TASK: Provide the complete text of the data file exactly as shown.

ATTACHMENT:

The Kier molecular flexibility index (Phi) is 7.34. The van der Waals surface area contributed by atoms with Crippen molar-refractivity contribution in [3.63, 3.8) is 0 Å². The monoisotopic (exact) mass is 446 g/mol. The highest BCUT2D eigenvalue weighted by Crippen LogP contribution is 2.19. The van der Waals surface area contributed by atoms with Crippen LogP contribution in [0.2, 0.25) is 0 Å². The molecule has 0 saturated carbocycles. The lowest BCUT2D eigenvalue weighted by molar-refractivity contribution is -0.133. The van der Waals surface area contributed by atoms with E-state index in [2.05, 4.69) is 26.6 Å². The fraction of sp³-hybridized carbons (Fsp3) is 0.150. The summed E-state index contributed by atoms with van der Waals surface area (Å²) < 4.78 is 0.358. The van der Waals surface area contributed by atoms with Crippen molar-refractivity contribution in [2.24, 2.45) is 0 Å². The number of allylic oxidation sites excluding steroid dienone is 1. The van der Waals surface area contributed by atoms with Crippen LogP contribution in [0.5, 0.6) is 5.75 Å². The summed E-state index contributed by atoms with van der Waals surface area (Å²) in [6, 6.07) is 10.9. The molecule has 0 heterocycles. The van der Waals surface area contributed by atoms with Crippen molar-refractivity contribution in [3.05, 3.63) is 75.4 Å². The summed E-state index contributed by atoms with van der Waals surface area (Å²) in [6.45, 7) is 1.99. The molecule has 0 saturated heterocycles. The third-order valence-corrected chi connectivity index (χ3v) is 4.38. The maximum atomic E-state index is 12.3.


The Kier molecular flexibility index (Phi) is 7.34. The van der Waals surface area contributed by atoms with Crippen molar-refractivity contribution in [3.63, 3.8) is 0 Å². The monoisotopic (exact) mass is 446 g/mol. The highest BCUT2D eigenvalue weighted by Crippen LogP contribution is 2.19. The van der Waals surface area contributed by atoms with Crippen LogP contribution in [0.2, 0.25) is 0 Å². The molecule has 0 saturated carbocycles. The lowest BCUT2D eigenvalue weighted by molar-refractivity contribution is -0.133. The van der Waals surface area contributed by atoms with E-state index in [2.05, 4.69) is 26.6 Å². The fraction of sp³-hybridized carbons (Fsp3) is 0.150. The summed E-state index contributed by atoms with van der Waals surface area (Å²) < 4.78 is 0.358. The van der Waals surface area contributed by atoms with Crippen molar-refractivity contribution in [2.24, 2.45) is 0 Å². The number of allylic oxidation sites excluding steroid dienone is 1. The van der Waals surface area contributed by atoms with Crippen LogP contribution in [0.5, 0.6) is 5.75 Å². The summed E-state index contributed by atoms with van der Waals surface area (Å²) in [6, 6.07) is 10.9. The molecule has 0 heterocycles. The van der Waals surface area contributed by atoms with Crippen molar-refractivity contribution in [3.05, 3.63) is 75.4 Å². The summed E-state index contributed by atoms with van der Waals surface area (Å²) in [6.45, 7) is 1.99. The molecule has 0 saturated heterocycles. The third-order valence-corrected chi connectivity index (χ3v) is 4.38. The maximum atomic E-state index is 12.3.